An English Plan in New York


The once traffic-filled street between Trafalgar Square and the National Gallery is now a thriving plaza.

londonplan-mcmullen_1.jpgClimate change is a greater threat to London than terrorism, one of the city's top planners said yesterday.

Debbie McMullen (right), a one-time New Yorker who heads implementation of the "London Plan," made this matter-of-fact announcement at a Tuesday evening forum, sponsored by the Forum for Urban Design and the Lincoln Institute of Land Policy, and held at the Center for Architecture in the East Village. As New York awaits the unveiling of Mayor Bloomberg's PlaNYC 2030, McMullen outlined the "spatial development strategy" that London Mayor Ken Livingstone has spearheaded during his seven years in office.

Like PlaNYC, the London Plan, published in 2004, is designed to help mitigate the environmental impacts of a predicted one million new residents in the coming decades. Backed by the power of the Greater London Authority (GLA) -- a city-wide governmental structure established in 2000 -- the London Plan integrates sustainable development practices with innovative social and economic policies.

As London becomes "younger, more female and less white," said McMullen, the city wants to build 305,000 new housing units over the next 10 years, spread throughout its 32 boroughs. The London Plan calls for 50 percent of those units to be priced for low- and moderate-income citizens. New construction standards cover insulation requirements, building orientation (to make the most of solar power potential), green (or "living") roofs, and renewable on-site energy.

To reduce CO2 from vehicle emissions -- in addition to congestion charging, which McMullen said has reduced car trips by 50,000 per day -- the London Plan prescribes that scattered "town centres" in the boroughs be linked by public transport routes radiating from the city core, along with other light rail and tram service. The city's canals are to be relied upon for ferrying more freight and waste, reducing truck traffic on the streets.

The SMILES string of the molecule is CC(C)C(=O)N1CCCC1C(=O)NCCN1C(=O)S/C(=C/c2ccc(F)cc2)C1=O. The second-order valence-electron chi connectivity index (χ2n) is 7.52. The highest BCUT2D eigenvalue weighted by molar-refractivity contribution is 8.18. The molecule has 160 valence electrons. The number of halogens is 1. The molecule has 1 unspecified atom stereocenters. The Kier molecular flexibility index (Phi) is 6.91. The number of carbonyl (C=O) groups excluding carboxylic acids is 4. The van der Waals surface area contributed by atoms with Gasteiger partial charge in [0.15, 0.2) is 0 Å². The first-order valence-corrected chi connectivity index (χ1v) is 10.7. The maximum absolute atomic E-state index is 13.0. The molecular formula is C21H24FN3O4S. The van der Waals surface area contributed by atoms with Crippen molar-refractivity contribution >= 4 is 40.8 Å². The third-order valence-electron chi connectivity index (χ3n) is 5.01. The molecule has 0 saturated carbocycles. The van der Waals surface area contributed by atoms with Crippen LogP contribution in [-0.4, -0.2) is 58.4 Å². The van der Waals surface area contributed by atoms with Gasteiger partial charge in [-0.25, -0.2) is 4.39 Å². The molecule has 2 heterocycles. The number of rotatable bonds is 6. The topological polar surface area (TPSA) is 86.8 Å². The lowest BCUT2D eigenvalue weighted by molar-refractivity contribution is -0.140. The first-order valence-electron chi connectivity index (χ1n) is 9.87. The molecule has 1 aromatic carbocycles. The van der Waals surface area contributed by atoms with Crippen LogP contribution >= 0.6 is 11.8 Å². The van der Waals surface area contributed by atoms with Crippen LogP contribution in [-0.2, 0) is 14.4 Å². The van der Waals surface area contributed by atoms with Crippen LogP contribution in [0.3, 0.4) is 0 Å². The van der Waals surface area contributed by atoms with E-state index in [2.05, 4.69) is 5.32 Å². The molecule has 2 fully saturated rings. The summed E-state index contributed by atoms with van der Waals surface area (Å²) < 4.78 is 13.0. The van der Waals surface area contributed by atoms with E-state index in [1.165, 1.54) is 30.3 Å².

The plan is aimed at nothing less than making London a "zero emission city," said McMullen, with CO2 reduction targets of 30 percent by 2025, and 60 percent by 2050.

Rather than imposing mandates to achieve its goals, the GLA works in tandem with the private sector. Though "there is some resistance," as would be expected, grievances are heard by an independent panel and addressed in public. The plan is also monitored through regular progress reports.

"It's not a plan to sit on the shelf," McMullen said. "The mayor wants it to happen."

It is already paying dividends. Said David Haskell, executive director of the Forum for Urban Design, in introducing McMullen: "The reason London won the (2012) Olympics is that London knows its future."

Joining McMullen for a brief Q&A, Rohit Aggarwala, Director of PlaNYC, downplayed New York City's loss of the 2012 games, saying it hasn't slowed new development. One of the few insights Aggarwala offered into PlaNYC came after an audience member asked about planned improvements to the pedestrian environment. While McMullen replied in some detail how pedestrian and cyclist safety was a top priority of the London Plan, Aggarwala cited PlaNYC's goal of locating a city park within 10 minutes' walking distance of every New Yorker.

Trafalgar Square photo: Aaron Naparstek, March 3, 2007